opiod drugs

Chronic Pain Support Group

 

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These medicines have been around for over three thousand years. . They are usually thought of as either weak or strong (see some examples below)

 Weak Opioids                                               Strong Opioids

      Codeine                                                Morphine

 Di-Hydrocodeine                                         Fentanyl

                                                               Oxycodone

                                                             Buprenorphine

Weak Opioids

Usually weak opioids are prescribed for mild pain. Codeine is often prescribed with Paracetamol which can improve its pain relief. Codeine is actually changed by the liver into small doses of morphine which gives its effect. About one in ten people in the UK can’t convert Codeine in this way (because they don’t have the chemical necessary in the liver), so Codeine does not work for them.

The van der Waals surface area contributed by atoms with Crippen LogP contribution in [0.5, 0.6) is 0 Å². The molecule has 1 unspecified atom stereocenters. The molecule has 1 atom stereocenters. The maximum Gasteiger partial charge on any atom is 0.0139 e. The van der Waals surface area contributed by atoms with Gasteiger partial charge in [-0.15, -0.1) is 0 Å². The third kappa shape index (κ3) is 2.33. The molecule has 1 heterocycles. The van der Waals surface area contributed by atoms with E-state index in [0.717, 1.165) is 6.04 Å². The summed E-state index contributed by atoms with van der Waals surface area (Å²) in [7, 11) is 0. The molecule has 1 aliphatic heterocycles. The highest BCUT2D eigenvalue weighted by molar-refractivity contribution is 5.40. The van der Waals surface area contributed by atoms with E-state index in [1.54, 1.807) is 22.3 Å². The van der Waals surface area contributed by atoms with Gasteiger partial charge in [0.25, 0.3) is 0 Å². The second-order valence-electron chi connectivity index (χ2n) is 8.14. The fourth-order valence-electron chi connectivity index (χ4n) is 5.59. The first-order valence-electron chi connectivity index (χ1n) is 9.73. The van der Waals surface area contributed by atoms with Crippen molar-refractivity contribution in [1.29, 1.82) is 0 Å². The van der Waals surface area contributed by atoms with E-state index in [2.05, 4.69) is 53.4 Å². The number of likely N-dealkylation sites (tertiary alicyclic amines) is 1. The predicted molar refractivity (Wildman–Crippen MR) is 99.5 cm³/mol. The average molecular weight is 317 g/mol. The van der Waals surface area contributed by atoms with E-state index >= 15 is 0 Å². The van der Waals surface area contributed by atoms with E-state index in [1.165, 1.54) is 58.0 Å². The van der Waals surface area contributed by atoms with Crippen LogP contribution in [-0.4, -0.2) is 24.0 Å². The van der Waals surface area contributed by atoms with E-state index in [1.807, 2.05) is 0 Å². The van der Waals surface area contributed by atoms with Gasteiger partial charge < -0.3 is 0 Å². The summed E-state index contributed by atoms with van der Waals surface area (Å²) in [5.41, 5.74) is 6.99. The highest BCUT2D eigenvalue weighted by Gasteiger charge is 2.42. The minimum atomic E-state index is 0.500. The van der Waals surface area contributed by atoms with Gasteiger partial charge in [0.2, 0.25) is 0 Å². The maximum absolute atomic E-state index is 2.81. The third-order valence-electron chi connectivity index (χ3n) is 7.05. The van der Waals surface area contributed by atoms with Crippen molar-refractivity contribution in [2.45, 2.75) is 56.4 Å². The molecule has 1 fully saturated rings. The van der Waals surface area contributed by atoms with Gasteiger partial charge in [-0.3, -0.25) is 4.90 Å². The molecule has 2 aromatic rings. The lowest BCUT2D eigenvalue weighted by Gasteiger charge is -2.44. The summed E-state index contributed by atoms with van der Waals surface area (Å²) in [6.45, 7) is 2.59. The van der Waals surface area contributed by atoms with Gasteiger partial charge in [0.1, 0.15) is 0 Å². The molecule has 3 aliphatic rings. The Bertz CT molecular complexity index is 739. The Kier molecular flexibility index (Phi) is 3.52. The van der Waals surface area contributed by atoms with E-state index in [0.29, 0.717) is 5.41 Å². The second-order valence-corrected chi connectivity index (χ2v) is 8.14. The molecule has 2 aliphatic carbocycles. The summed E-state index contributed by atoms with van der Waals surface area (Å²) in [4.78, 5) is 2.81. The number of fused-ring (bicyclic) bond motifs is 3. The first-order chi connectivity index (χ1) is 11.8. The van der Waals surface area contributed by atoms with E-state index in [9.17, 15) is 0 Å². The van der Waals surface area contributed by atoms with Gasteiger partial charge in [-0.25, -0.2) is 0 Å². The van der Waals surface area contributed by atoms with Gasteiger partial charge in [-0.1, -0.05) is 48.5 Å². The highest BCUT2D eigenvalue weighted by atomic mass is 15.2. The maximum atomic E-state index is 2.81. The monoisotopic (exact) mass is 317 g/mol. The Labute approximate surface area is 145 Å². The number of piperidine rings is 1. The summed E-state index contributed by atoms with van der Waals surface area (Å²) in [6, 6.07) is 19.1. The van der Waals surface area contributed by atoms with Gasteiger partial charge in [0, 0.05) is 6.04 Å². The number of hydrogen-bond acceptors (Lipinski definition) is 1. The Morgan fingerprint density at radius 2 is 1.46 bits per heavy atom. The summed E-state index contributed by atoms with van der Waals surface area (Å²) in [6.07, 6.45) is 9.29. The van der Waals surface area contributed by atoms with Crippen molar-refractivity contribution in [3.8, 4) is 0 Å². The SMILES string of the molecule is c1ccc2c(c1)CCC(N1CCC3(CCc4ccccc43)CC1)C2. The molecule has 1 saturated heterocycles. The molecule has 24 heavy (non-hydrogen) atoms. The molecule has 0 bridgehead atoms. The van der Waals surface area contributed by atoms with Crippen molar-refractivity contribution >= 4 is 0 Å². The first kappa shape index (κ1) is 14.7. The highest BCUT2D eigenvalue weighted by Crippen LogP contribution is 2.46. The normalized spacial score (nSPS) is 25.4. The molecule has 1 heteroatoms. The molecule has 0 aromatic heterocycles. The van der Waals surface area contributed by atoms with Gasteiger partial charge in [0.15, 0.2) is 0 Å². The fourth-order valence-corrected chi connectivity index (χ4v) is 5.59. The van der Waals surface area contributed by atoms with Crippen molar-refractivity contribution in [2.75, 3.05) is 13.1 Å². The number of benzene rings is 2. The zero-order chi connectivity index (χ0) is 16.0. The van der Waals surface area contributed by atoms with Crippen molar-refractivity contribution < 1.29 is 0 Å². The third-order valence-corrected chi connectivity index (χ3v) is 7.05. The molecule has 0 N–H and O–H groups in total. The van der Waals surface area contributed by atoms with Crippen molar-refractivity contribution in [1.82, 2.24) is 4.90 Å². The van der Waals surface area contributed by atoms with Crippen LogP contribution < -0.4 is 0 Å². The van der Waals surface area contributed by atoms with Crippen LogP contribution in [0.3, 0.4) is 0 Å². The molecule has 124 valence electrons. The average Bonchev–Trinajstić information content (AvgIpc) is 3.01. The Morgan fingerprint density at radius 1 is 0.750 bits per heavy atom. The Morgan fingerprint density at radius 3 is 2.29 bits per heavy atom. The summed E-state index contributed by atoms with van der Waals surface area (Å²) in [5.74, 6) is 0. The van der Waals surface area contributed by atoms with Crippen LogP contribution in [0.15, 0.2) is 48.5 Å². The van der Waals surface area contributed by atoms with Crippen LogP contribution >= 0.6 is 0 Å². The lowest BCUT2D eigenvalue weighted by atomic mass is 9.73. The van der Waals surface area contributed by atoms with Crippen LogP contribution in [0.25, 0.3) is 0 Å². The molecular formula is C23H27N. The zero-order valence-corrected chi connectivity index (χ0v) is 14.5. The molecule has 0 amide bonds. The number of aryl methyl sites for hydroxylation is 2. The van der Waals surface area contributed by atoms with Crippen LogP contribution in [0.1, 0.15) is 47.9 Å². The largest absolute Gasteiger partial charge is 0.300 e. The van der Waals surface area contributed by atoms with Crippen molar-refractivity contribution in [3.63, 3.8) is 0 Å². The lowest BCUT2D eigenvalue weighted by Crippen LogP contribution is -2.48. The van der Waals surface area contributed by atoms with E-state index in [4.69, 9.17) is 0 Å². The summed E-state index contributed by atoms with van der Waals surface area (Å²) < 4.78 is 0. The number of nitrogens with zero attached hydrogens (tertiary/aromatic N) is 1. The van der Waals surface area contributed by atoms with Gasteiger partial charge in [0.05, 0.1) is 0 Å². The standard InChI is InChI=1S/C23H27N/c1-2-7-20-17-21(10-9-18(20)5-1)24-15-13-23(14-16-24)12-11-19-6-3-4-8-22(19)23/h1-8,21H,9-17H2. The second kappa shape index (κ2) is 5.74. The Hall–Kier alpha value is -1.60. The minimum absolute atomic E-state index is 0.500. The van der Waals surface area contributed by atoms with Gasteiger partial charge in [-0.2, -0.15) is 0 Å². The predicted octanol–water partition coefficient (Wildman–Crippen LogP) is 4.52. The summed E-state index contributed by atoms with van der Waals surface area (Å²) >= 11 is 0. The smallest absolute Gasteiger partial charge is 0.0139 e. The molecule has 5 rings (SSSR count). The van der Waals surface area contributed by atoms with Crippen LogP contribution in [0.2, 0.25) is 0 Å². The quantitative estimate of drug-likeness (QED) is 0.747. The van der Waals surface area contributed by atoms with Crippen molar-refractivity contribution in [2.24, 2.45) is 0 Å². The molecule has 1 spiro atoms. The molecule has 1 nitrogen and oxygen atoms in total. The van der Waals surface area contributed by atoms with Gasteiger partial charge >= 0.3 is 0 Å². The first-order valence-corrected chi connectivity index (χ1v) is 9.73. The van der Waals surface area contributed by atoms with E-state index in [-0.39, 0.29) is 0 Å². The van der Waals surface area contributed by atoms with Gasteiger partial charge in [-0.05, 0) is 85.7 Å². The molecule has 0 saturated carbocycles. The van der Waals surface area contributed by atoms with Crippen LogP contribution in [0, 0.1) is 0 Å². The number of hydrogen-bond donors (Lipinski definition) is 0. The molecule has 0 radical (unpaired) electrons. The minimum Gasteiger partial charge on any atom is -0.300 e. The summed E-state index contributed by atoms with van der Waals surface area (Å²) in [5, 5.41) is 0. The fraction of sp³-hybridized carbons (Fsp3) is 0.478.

Strong Opioids

Strong opioids are used to treat moderate to severe pain. Up until fairly recently this was either resulting from surgery, injury or cancer, but now strong opioids are increasingly being used to treat chronic pain. The most common strong opioid is Morphine, which is found in some types of poppy plant. The plant is collected, refined and made into medicine.  Most of the other strong opioids are either a variation of morphine (semi-synthetic) or made from scratch (fully synthetic). This is important as they behave differently in the body  depending on how they are made. Some are able to be put into a patch (which gradually dissolves the drug through the skin), and some need to be taken by mouth or injection.

Opioid Drugs (pronounced: oh-pee-oyd)